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2.4.10

Ecce lignum crucis


Francisco de Zurbarán, Saint Luke Contemplating the Crucifixion (1630s, Museo Nacional del Prado, Madrid)
A remarkable exhibit at the National Gallery of Art, The Sacred Made Real: Spanish Painting and Sculpture, 1600–1700, is perfectly timed for a Holy Week reflection that follows nicely after yesterday's post on the Lamentations. The art on display shows how Baroque artists in Spain responded to the ideals of the Catholic Reformation. This attitude can be traced back to the teachings of the Jesuits and the preaching of Filippo Neri in the Oratory in Rome: an attempt to reconnect everyday people to the stories of the Bible through simple means, just as Neri reached out to the poor communities of Rome. Caravaggio's plain-Jane, barefooted Madonna of Loreto and her baby come to life before the simple peasants who kneel in devotion at her feet. Catholic mysticism became less esoteric and more direct.

The Spanish types of sculpture in this show were created with unusual techniques to make them as life-like as possible. Juan Martínez Montañés (1568-1649) made glass tears that shimmer on the cheeks of Ignatius Loyola, the founder of the Jesuit order -- Gregorio Fernández used glass to make the eyes of his Ecce homo figure shine (the figure seems closely modeled on Michelangelo's Cristo della Minerva, and not only because it was originally completely nude) -- and followers of Pedro de Mena (1628-1688) used bits of horn for the fingernails of the penitent Magdalen. Mena himself left a permanently glistening wetness in the trails of blood on his Ecce homo, as if the wounds are fresh and the blood still actually flowing. (While the sculptures were made of realistically painted wood, the clothing is often real clothing, glued in place and painted.) Francisco Ribalta (1565-1628) has his Christ reach from the cross to return the embrace of Bernard of Clairvaux who is lost in meditation before the crucifix.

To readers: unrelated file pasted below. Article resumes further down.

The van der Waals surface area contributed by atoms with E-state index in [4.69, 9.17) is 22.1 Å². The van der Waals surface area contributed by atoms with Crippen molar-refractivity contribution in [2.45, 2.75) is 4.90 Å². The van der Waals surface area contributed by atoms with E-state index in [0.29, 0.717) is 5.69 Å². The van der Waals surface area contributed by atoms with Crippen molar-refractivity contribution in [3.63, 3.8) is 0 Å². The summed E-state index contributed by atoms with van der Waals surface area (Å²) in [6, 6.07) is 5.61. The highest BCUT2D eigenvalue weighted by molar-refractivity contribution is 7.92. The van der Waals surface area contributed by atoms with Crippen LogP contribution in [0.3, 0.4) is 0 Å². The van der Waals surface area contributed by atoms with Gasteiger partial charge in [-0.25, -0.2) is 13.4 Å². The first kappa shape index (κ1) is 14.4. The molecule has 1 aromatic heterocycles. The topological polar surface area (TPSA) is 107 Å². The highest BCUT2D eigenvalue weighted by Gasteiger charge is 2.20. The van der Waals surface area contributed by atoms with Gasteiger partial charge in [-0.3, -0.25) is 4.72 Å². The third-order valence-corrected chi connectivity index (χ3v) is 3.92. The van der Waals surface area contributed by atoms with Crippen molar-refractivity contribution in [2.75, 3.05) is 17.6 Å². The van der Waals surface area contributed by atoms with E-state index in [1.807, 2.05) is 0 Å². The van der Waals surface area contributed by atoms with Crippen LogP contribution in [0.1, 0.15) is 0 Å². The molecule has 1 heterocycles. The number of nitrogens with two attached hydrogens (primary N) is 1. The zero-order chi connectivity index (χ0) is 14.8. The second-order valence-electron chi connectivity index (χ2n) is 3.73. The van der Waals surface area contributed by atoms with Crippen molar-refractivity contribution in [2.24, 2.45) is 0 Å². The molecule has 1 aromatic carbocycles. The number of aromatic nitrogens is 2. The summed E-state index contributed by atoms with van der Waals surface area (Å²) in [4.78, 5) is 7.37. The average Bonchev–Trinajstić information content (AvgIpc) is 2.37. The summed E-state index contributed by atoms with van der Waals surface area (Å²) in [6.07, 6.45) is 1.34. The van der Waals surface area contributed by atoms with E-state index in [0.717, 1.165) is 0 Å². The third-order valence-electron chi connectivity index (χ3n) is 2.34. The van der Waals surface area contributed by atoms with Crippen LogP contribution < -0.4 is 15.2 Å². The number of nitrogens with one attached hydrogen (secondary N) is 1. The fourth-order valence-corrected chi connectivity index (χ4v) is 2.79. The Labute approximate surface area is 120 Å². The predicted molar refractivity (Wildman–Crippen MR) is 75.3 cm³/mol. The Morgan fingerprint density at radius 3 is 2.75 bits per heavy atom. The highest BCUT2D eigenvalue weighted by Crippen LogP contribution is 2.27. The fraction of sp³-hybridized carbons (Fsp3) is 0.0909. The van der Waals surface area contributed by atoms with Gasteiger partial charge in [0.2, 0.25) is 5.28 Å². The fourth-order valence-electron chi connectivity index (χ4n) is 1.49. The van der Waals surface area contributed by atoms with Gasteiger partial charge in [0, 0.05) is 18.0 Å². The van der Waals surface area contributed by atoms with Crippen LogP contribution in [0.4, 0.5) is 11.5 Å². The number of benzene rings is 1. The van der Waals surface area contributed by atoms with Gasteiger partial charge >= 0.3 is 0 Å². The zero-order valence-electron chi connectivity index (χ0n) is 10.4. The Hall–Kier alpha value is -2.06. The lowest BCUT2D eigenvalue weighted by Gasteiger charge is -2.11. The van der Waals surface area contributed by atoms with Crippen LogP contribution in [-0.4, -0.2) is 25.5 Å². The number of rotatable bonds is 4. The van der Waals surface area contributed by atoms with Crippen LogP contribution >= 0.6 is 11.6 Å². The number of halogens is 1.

Francisco de Zurbarán, St. Francis in Ecstasy (c. 1640, Museum of Fine Arts, Boston)
The mixture of art and reality is a common theme, for example, in Francisco de Zurbarán's St. Luke contemplating his own depiction of the crucifixion (shown above): palette in hand, the first Christian painter (whose works are by tradition the models of the oldest images of Jesus and Mary) looks with the eye of both the artist and the believer. His crucifixion is not yet finished -- there is no spear wound in the side, as if the events of Good Friday have not yet been completed -- and it seems to draw the artist into the story, experiencing it as it happens, even causing the wounds by painting them. Another famous Zurbarán -- the best pieces in the show are those by him and by Diego Velázquez (especially a stunning, surreal, nightscape Immaculate Conception) -- shows St. Francis in a moment of ecstasy, posed as if he is already a life-like statue in a niche. Not all of these works -- not even all of the crucifixion scenes -- emphasize the gory aspect of their subject matter: there is only a hint of the stigmatic wounds Francis received, on the hands partially hidden under his sleeves and the spear wound in his side making a slight stain on his habit.

This small but exquisite show will be open through May 31, but be warned that if you visit during the Triduum, as I did, you may be tempted to reach out to reverence these depictions of the crucifixion with the words, "¡Dulces clavos! ¡Dulce árbol donde la vida empieza!" If you cannot get there in person, the next best thing is this slideshow of many of the artworks. The soundtrack behind it is a recording of Stephen Hough's Requiem aeternam, based on Victoria's setting of the Requiem Mass. You can hear it performed live this Easter Sunday afternoon (April 4, 6:30 pm) in a free concert at the National Gallery of Art (unusually, on the concourse of the East Building).

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